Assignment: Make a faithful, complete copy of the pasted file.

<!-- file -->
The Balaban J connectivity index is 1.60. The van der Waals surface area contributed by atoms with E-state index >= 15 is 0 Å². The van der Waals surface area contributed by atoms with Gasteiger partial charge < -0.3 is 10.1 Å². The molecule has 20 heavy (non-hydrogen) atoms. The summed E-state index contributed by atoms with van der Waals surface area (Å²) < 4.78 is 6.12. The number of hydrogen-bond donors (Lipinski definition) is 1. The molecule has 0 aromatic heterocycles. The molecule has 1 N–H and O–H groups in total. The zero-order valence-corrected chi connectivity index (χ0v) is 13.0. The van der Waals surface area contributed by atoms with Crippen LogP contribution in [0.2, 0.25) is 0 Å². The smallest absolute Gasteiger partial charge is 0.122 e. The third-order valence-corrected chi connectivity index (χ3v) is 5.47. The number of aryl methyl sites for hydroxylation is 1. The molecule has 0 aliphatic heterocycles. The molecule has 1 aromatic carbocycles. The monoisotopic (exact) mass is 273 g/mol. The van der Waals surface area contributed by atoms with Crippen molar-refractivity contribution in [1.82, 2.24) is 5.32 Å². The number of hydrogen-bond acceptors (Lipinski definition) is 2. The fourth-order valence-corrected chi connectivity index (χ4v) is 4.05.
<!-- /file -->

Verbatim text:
The Balaban J connectivity index is 1.60. The van der Waals surface area contributed by atoms with E-state index >= 15 is 0 Å². The van der Waals surface area contributed by atoms with Gasteiger partial charge < -0.3 is 10.1 Å². The molecule has 20 heavy (non-hydrogen) atoms. The summed E-state index contributed by atoms with van der Waals surface area (Å²) < 4.78 is 6.12. The number of hydrogen-bond donors (Lipinski definition) is 1. The molecule has 0 aromatic heterocycles. The molecule has 1 N–H and O–H groups in total. The zero-order valence-corrected chi connectivity index (χ0v) is 13.0. The van der Waals surface area contributed by atoms with Crippen LogP contribution in [0.2, 0.25) is 0 Å². The smallest absolute Gasteiger partial charge is 0.122 e. The third-order valence-corrected chi connectivity index (χ3v) is 5.47. The number of aryl methyl sites for hydroxylation is 1. The molecule has 0 aliphatic heterocycles. The molecule has 1 aromatic carbocycles. The monoisotopic (exact) mass is 273 g/mol. The van der Waals surface area contributed by atoms with Crippen molar-refractivity contribution in [1.82, 2.24) is 5.32 Å². The number of hydrogen-bond acceptors (Lipinski definition) is 2. The fourth-order valence-corrected chi connectivity index (χ4v) is 4.05.